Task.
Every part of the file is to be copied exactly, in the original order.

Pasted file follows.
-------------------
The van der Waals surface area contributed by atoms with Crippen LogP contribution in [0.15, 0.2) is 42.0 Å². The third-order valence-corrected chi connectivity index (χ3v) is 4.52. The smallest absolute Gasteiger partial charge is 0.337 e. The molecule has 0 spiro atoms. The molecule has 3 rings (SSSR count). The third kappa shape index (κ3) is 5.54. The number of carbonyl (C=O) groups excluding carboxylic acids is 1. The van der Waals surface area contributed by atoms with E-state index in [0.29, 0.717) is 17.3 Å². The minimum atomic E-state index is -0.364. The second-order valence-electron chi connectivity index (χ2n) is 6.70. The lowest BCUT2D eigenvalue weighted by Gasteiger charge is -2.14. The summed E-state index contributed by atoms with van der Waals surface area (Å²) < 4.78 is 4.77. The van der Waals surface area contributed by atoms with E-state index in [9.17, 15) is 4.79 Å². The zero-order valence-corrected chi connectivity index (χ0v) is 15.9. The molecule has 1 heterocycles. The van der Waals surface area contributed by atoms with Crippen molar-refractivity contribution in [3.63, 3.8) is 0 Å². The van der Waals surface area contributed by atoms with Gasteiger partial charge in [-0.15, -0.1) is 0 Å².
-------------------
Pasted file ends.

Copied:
The van der Waals surface area contributed by atoms with Crippen LogP contribution in [0.15, 0.2) is 42.0 Å². The third-order valence-corrected chi connectivity index (χ3v) is 4.52. The smallest absolute Gasteiger partial charge is 0.337 e. The molecule has 0 spiro atoms. The molecule has 3 rings (SSSR count). The third kappa shape index (κ3) is 5.54. The number of carbonyl (C=O) groups excluding carboxylic acids is 1. The van der Waals surface area contributed by atoms with E-state index in [0.29, 0.717) is 17.3 Å². The minimum atomic E-state index is -0.364. The second-order valence-electron chi connectivity index (χ2n) is 6.70. The lowest BCUT2D eigenvalue weighted by Gasteiger charge is -2.14. The summed E-state index contributed by atoms with van der Waals surface area (Å²) < 4.78 is 4.77. The van der Waals surface area contributed by atoms with E-state index in [9.17, 15) is 4.79 Å². The zero-order valence-corrected chi connectivity index (χ0v) is 15.9. The molecule has 1 heterocycles. The van der Waals surface area contributed by atoms with Crippen molar-refractivity contribution in [3.63, 3.8) is 0 Å². The van der Waals surface area contributed by atoms with Gasteiger partial charge in [-0.15, -0.1) is 0 Å².